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Caradog James Builds The Machine

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Caradog James
Caradog James

Writer-director Caradog James conceived the new independent sci-fi film The Machine in his native Wales as a result of interest in the idea of artificial intelligence. “It started out of a passion for the subject matter,” he said. “It seemed to me that there hadn’t been an independent movie about the subject. I love hard sci-fi.”

He began by reading as much as he could about the developments of AI especially as they pertained to British developments. “Because I read so much stuff and futurists like Ray Kurzweil, I was able to keep up with what the U.K. government was doing,” James said. “After reading all of this stuff, I met this guy in the U.K. [in the Ministry of Defense] who is building intelligent machines. They mapped a chimp brain. You can use those models for the AIs to make decisions. Next is going to be a human brain. If you have that, what’s the difference between the two? Is there a soul? How you would treat that type of machine?”

The Machine
The Machine

To add to his knowledge base, James also studied children with brain damage. “That wall of information is incredibly distressing,” he stated. “When I met families with autistic kids, I found them so inspiring. I knew that had to be [lead character] Vincent’s backstory. This was all research that I did before I started writing. You need to know who the lead character is, what he wants and why we should care.”

Naturally, James counsels building a foundation with research in one’s chosen subject, including devising backstories for one’s main characters. “I found it to be incredibly helpful,” he said. “It’s amazing how lacking it is in most movies today. Why is no one taking charge of the story? Why don’t I care about anyone? I’m not even sure how much it matters to audiences. It’s not the stories that I was brought up on. It’s all about character and following someone you care about. I can’t write until I’ve worked that out.”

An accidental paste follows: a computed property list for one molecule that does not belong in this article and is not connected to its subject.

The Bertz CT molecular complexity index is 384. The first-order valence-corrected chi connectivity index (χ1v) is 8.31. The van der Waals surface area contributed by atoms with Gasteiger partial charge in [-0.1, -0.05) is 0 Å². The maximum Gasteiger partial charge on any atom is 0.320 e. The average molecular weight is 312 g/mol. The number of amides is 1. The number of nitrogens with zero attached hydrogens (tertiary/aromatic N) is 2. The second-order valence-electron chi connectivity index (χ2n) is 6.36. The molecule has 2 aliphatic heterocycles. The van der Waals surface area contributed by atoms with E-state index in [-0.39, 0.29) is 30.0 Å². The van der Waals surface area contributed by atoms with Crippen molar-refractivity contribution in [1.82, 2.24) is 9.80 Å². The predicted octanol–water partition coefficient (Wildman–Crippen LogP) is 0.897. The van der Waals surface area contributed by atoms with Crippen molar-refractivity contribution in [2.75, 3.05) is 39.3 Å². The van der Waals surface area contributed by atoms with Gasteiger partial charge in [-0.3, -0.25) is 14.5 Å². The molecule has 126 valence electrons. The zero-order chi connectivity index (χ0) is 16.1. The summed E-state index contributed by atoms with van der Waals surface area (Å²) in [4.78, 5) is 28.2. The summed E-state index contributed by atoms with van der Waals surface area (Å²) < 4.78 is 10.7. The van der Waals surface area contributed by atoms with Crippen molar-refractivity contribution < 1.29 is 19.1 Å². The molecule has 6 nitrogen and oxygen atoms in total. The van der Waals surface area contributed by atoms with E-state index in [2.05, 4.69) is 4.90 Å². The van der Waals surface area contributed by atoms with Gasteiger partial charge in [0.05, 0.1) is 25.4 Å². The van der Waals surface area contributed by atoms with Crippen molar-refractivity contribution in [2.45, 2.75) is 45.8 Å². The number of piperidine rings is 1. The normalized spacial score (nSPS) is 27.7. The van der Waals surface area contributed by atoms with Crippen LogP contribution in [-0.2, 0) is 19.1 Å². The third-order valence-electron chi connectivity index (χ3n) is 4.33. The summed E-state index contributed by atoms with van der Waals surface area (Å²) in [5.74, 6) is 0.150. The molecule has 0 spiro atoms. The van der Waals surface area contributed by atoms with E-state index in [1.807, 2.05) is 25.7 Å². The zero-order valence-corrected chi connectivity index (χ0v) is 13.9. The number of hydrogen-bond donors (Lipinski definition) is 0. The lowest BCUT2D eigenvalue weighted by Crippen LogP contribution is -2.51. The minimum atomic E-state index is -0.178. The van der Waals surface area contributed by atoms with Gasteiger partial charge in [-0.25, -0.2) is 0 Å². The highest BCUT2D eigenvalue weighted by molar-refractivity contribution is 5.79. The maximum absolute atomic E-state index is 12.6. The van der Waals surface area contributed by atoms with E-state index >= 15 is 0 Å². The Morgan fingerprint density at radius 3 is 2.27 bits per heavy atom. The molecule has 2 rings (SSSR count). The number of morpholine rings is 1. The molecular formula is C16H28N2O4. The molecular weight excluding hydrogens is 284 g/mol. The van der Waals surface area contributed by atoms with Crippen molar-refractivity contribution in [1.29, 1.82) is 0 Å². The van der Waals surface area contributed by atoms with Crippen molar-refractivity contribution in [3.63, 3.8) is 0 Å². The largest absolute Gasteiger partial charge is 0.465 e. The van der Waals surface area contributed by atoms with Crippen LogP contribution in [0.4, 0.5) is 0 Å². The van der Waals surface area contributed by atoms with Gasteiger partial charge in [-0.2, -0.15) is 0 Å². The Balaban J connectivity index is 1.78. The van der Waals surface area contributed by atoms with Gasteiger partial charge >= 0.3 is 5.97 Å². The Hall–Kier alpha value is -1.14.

LR-3-THE MACHINE_STILL_8With eight months of research under his belt, James took another year to write the script. “I did at least 15 drafts of the script,” he related. “I had a shape. Myself and [producer]John Giwa-Amu went around the country pitching the story to rooms full of individuals just looking to invest in anything. We raised money bit by bit.”

In the first conception, James’ script for The Machine resembled a piece of classic horror literature. “The first draft was an adaptation of Frankenstein but modern,” he said. “I was really excited about doing a direct adaptation. I didn’t think a film had captured it properly. It was really interesting, but we couldn’t afford to do it.”

After some minor changes for budgetary purposes, James finally scrapped the Frankenstein direction. “The more I thought [about the Frankenstein direction, I thought] that this was doing a disservice,” he revealed. “I needed to start again with something I can actually film. I guess by three or four drafts of a direct adaptation, I could take it in a completely different direction. Any film that deals with creating new life is going to go back to Frankenstein, but I felt that there was a slightly original more direction to take.”

LR-3-The Machine_16Next, James drew from his real-life inspirations to build the world of his film. “The guy at the MoD [Ministry of Defense] said the movies always get it wrong – we’re always in some chrome white lab,” he stated.

Instead James designed a new direction. “You go into a corridor and there’s furniture from the 1950s and in the corner there is a supercomputer,” James said. “That was a fascinating mix of old and new. I thought that would make a great set design. We could afford it with our budget. I felt it was pretty original and true to life.”

Surely, in any dystopic vision, one cannot help but recall the prescient book 1984. “George Orwell is one of my favorite writers,” James detailed. “I am very pro-technology. I hope that The Machine is one of the most sympathetic characters. New technology, GPS, is great for us, but this stuff was developed for smart bombs. It’s always military first and a trickle-down to civilians. If intelligent machines happen, and I’m certain they will, we will have strong AI that thinks like us. Who are going to be their parents? Who is going to teach this new lifeform?”

LR-4-THE MACHINE_STILL_5Certainly, the parent-child relationship is at play in The Machine, and James knew he had to anchor that dynamic to his main character, the male lead. “His emotional journey – the machine becomes an ideal relationship to replace his daughter,” James commented. “I saw it as a father-daughter relationship. It has been interesting to see how audiences react. I wasn’t interested in exploring a sexual ground.”